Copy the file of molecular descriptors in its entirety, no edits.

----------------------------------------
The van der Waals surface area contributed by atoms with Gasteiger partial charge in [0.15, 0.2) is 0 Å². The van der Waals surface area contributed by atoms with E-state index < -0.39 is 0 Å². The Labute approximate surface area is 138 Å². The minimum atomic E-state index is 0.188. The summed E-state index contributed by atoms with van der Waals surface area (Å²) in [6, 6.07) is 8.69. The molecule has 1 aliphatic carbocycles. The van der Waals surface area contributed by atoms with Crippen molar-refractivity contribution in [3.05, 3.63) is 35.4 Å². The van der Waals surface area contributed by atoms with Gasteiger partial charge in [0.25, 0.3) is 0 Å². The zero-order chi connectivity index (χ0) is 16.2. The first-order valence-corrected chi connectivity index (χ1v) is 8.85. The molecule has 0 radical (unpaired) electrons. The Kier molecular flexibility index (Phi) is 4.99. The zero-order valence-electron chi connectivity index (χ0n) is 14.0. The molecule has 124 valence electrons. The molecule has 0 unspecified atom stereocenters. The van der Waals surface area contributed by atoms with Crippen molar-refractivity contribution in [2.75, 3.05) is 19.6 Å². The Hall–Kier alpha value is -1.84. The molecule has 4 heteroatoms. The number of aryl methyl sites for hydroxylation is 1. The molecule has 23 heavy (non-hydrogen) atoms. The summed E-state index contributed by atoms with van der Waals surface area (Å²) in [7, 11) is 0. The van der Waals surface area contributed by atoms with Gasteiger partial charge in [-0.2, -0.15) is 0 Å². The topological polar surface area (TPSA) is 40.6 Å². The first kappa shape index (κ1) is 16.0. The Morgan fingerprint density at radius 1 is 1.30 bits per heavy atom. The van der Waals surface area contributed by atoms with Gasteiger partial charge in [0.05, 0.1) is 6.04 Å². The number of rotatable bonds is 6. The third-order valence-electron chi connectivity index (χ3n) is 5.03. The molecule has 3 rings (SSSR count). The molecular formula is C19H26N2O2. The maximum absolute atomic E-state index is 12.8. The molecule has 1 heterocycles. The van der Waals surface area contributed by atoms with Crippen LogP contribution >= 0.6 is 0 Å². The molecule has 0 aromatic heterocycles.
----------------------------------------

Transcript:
The van der Waals surface area contributed by atoms with Gasteiger partial charge in [0.15, 0.2) is 0 Å². The van der Waals surface area contributed by atoms with E-state index < -0.39 is 0 Å². The Labute approximate surface area is 138 Å². The minimum atomic E-state index is 0.188. The summed E-state index contributed by atoms with van der Waals surface area (Å²) in [6, 6.07) is 8.69. The molecule has 1 aliphatic carbocycles. The van der Waals surface area contributed by atoms with Crippen molar-refractivity contribution in [3.05, 3.63) is 35.4 Å². The van der Waals surface area contributed by atoms with Gasteiger partial charge in [0.25, 0.3) is 0 Å². The zero-order chi connectivity index (χ0) is 16.2. The first-order valence-corrected chi connectivity index (χ1v) is 8.85. The molecule has 0 radical (unpaired) electrons. The Kier molecular flexibility index (Phi) is 4.99. The zero-order valence-electron chi connectivity index (χ0n) is 14.0. The molecule has 124 valence electrons. The molecule has 0 unspecified atom stereocenters. The van der Waals surface area contributed by atoms with Crippen molar-refractivity contribution in [2.75, 3.05) is 19.6 Å². The Hall–Kier alpha value is -1.84. The molecule has 4 heteroatoms. The number of aryl methyl sites for hydroxylation is 1. The molecule has 23 heavy (non-hydrogen) atoms. The summed E-state index contributed by atoms with van der Waals surface area (Å²) in [7, 11) is 0. The van der Waals surface area contributed by atoms with Gasteiger partial charge in [-0.2, -0.15) is 0 Å². The topological polar surface area (TPSA) is 40.6 Å². The first kappa shape index (κ1) is 16.0. The Morgan fingerprint density at radius 1 is 1.30 bits per heavy atom. The van der Waals surface area contributed by atoms with Gasteiger partial charge in [0.05, 0.1) is 6.04 Å². The number of rotatable bonds is 6. The third-order valence-electron chi connectivity index (χ3n) is 5.03. The molecule has 3 rings (SSSR count). The molecular formula is C19H26N2O2. The maximum absolute atomic E-state index is 12.8. The molecule has 1 heterocycles. The van der Waals surface area contributed by atoms with Crippen LogP contribution >= 0.6 is 0 Å². The molecule has 0 aromatic heterocycles.